Some Additions and Corrections to Ezra Pound e la scienza

  • Maria Luisa Ardizzone


This essay looks in detail at some additions and corrections to my Ezra Pound e la scienza: Scritti inediti o rari (Milan: Libri Scheiwiller, 1987) in light of an English edition, Machine Art and Other Unpublished or Uncollected Writings, to be published in 1992.


True Description Inate Work Copernican System Italian Edition Modem Physic 
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  1. 3.
    Donna mi priegha in the text edited by Pound reproducing the Laurentian manuscript ‘with a few corrected errors’. Pound also pointed out that he added the accents following the Giuntina edition (1527). The most philologically authoritative text of the Canzone Donna mi prega known today is the one by Contini in Poeti del Duecento, edited by Gianfranco Contini (Milan and Naples: Ricciardi, 1960).Google Scholar
  2. 13.
    ‘The Commedia’, as Dante has explained in the Epistle to Can Grande, ‘is written in four senses: the literal, the allegorical, the analogical, the ethical. For this form of arcana we find the best parallel in the expressions of mathematics […] one general law governs such a series of equations as 3 × 3 + 4 × 4 = 5 × 5, or written more simply, 32 + 42 = 52, or written more simply 32 + 42 = 52, 62 + 82 = 102, 122 + 162 = 202, etc.’ The Spirit of Romance (London: Dent and Sons, 1910) p. 127.Google Scholar
  3. 14.
    Of course, this aspect was fully explored by Ian Bell in his book Critic as Scientist: The Modernistic Poetics of Ezra Pound (London and New York: Methuen, 1981).Google Scholar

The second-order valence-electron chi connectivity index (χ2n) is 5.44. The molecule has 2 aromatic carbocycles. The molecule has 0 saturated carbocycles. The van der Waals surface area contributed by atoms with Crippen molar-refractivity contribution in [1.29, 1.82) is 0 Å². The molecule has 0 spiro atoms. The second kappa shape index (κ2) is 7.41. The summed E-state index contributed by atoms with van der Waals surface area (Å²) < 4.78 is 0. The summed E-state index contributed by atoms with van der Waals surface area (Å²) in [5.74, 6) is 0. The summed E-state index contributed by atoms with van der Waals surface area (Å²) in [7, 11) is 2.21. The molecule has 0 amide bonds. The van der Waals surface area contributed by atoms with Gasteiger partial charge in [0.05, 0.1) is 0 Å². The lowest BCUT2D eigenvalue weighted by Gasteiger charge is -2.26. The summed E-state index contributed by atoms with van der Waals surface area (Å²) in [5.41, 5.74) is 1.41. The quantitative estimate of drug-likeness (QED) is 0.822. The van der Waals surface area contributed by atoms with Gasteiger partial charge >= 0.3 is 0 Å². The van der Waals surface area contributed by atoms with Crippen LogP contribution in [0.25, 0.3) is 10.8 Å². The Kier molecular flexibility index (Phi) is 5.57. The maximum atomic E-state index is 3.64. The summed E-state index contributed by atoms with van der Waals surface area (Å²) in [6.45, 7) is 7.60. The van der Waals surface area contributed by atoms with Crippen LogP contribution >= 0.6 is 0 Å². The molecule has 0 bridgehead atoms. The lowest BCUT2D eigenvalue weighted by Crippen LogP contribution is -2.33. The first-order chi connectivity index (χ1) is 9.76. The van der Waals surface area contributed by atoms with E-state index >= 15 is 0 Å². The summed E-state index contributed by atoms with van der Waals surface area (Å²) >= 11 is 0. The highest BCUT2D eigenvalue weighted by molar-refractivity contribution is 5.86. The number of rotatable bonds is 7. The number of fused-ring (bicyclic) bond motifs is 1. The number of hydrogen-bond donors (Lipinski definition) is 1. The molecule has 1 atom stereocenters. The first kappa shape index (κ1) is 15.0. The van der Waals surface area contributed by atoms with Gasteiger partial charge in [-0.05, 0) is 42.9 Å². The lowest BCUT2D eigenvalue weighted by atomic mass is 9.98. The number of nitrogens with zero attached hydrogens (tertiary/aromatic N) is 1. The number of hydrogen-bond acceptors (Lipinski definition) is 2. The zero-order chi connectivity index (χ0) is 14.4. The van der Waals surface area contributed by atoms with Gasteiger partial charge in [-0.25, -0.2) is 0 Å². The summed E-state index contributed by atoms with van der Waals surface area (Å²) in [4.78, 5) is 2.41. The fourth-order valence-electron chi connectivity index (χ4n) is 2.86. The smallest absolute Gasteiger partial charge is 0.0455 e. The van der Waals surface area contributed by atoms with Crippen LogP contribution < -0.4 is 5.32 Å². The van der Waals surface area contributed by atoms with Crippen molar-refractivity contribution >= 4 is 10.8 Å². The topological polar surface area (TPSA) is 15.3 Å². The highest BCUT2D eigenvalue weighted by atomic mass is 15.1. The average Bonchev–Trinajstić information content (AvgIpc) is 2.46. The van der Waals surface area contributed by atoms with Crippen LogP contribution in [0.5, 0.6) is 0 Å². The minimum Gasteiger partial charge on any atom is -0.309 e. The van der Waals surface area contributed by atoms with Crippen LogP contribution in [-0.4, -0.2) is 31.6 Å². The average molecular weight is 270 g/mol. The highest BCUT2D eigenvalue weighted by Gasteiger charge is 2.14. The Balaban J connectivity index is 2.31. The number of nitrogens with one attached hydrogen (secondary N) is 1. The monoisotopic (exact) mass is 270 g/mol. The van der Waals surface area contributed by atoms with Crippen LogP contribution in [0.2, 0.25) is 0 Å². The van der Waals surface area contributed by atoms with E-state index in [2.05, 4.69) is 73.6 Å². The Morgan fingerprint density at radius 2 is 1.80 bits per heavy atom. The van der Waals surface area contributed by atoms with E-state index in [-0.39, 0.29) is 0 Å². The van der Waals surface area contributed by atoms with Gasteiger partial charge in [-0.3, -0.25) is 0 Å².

4. 15.
    See Ezra Pound, Selected Prose, ed. William Cookson (New York: New Directions, 1973) p. 28.Google Scholar
  5. 16.
    Quoted in Ralph Burton Perry, The Thought and Character of William James (Boston, Mass.: Little, Brown, 1935) vol. II, pp. 415–16.Google Scholar
  6. 17.
    Fenollosa’s essay was published by Pound first in Instigations (1920) and later in 1936. For Fenollosa’s philosophic implications, see Van Wyck Brooks, Fenollosa and his Circle (New York: Dutton, 1962).Google Scholar
  7. 18.
    Quoted in Bertrand Russell, A Critical Exposition of the Philosophy of Leibnitz, with an Appendix of Leading Passages by Bertrand Russell (London: George Allen and Unwin, 1900) p. 104.Google Scholar

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© Maria Luisa Ardizzone 1992

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  • Maria Luisa Ardizzone

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